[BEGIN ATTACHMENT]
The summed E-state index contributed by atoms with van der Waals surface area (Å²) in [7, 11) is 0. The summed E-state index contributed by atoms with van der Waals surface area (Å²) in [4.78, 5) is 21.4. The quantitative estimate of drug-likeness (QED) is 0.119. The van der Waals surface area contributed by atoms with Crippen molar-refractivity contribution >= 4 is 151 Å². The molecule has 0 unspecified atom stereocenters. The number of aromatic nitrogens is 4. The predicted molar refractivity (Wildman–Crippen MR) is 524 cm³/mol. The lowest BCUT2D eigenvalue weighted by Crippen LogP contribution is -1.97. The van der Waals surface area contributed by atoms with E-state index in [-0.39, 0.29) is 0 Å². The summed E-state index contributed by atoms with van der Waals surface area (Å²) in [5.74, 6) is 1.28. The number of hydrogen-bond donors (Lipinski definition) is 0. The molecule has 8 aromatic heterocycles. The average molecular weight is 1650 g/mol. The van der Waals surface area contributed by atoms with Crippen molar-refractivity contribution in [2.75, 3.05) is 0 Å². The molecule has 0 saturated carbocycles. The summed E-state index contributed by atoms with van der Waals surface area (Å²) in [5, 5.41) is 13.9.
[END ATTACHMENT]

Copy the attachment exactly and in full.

The summed E-state index contributed by atoms with van der Waals surface area (Å²) in [7, 11) is 0. The summed E-state index contributed by atoms with van der Waals surface area (Å²) in [4.78, 5) is 21.4. The quantitative estimate of drug-likeness (QED) is 0.119. The van der Waals surface area contributed by atoms with Crippen molar-refractivity contribution >= 4 is 151 Å². The molecule has 0 unspecified atom stereocenters. The number of aromatic nitrogens is 4. The predicted molar refractivity (Wildman–Crippen MR) is 524 cm³/mol. The lowest BCUT2D eigenvalue weighted by Crippen LogP contribution is -1.97. The van der Waals surface area contributed by atoms with E-state index in [-0.39, 0.29) is 0 Å². The summed E-state index contributed by atoms with van der Waals surface area (Å²) in [5.74, 6) is 1.28. The number of hydrogen-bond donors (Lipinski definition) is 0. The molecule has 8 aromatic heterocycles. The average molecular weight is 1650 g/mol. The van der Waals surface area contributed by atoms with Crippen molar-refractivity contribution in [2.75, 3.05) is 0 Å². The molecule has 0 saturated carbocycles. The summed E-state index contributed by atoms with van der Waals surface area (Å²) in [5, 5.41) is 13.9.